My first coffee of 2020
I try to meet for coffee with anyone who wants to be a freelance journalist because in this collapsing media environment, I believe it is more important than ever to provide support to diverse voices that our media so desperately needs. And because my story is non-traditional (from rural America, no journalism degree, no family money, no string of unpaid internships, never lived in NYC, San Francisco), I think it helpful for people to see that there is no one path to figuring out how to do the kind of work that makes you feel alive.
I met with a 25-year-old woman who read “Every Last Drop” and she said, “I read your article on water scarcity, and it made me want to quit my job that day and do what you are doing.” To date, it is the greatest compliment I’ve received, because my work is like dropping a message in a bottle and sending it off. I can only hope that the commitment shines through. She has a journalism degree but doesn’t work in journalism and wants to figure out how to freelance. The problem is - there is no roadmap.
Here is the advice I gave her
Create a plan and save money, ideally enough money to survive for six months if nobody pays you. I would shoot for $10,000 because even when you have work, most magazines pay 3-6 months out. Maybe you have a huge international project and you want to write a book - that is great, but start small. Work on a local project for a local publication or sell a personal essay related to your book idea. Never work for free (believe me, you will be asked to work for free and you will probably be tempted). Unfortunately, magazines will rarely fund a huge project from someone who has published very little. Seek out editors who you can build a relationship with in the long-term. I can’t tell you how many times I’ve heard, “The editor published my writing without changing anything.” That is the sign of a terrible editor. An editor is someone who will push you to improve your writing, and you are never going to turn in a perfect story. Ideally you want to work for publications where you will have an editor, a fact-checker, a copy editor and even a translator. Producing quality long-term projects takes a team.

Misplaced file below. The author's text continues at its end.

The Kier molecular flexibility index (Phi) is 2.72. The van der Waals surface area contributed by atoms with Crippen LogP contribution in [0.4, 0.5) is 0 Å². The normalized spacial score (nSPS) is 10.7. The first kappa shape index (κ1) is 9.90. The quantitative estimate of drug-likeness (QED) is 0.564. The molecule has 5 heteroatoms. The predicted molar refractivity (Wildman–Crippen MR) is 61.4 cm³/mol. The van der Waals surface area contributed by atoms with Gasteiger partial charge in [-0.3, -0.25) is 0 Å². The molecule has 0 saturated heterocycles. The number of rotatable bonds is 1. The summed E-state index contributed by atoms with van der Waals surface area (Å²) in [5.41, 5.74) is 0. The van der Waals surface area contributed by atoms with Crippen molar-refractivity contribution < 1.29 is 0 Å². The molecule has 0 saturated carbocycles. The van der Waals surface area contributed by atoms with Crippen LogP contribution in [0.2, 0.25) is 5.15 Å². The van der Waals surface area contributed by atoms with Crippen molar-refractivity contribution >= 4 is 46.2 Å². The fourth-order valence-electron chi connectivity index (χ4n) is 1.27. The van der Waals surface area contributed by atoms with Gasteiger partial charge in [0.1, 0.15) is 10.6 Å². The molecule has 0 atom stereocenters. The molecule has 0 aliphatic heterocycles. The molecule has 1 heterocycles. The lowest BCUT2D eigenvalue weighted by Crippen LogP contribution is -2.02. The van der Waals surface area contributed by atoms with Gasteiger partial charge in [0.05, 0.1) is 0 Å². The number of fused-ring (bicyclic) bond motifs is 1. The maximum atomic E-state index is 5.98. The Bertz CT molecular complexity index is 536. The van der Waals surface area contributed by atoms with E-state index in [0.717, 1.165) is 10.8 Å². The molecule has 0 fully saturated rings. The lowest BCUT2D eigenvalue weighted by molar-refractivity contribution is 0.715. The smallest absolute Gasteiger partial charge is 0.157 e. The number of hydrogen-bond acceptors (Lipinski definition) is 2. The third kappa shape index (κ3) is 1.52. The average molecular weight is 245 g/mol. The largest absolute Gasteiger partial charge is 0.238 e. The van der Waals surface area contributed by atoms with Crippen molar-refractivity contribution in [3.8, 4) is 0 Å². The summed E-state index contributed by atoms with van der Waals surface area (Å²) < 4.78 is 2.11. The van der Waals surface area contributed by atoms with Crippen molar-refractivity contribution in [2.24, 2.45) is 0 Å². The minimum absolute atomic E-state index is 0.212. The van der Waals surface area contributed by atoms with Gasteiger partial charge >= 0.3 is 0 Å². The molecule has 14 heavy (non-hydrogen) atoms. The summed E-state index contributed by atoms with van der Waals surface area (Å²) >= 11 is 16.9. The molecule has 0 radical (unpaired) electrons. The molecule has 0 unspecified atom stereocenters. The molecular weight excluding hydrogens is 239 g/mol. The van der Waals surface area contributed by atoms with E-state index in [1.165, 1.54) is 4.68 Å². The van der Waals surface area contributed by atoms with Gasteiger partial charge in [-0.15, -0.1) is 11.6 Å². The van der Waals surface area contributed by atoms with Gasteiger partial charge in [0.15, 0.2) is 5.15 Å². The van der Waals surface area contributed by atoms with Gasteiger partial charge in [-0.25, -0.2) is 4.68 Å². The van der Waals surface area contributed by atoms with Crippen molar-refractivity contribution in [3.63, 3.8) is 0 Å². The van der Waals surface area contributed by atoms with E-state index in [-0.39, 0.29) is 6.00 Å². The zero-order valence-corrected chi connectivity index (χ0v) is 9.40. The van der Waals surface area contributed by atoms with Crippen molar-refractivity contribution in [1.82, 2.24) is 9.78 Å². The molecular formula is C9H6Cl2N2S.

Failure is great because it means you had the guts to go all in
Maybe you try to freelance for a year, and editors mostly ignore you and you don’t make enough money to survive. This is a likely outcome of freelancing for the first time BUT in that year, you learn a hell of a lot about how to negotiate rates, how to pitch, build relationships with editors, how to run a business (because in the end, you are your own boss) and how to manage time without any external structure. Maybe in that one year you wrote one story you are very proud of but you feel like a failure because you expected to write so much more. But that one story, that one beautiful piece of committed work exists, and people who recognize committed work will find you.
Let’s say you do fail and you have to return to some random office job
FINE, no problem. You can reassess, save money and try freelancing again if that is what moves you. Or you can apply for one of the very few full-time jobs in journalism and see if something works out for you. Or you can work on a personal project that you fund yourself over a year or two, and then you can sell that project. Time invested and commitment to a project can’t be bought or faked and a personal project can put you on the map. Show the world what kind of work is yours and yours alone, what you can create and execute in your community, with your family, where you are right now. This is the kind of work you need, and you can do it on your own terms.
Light your fires, do the work.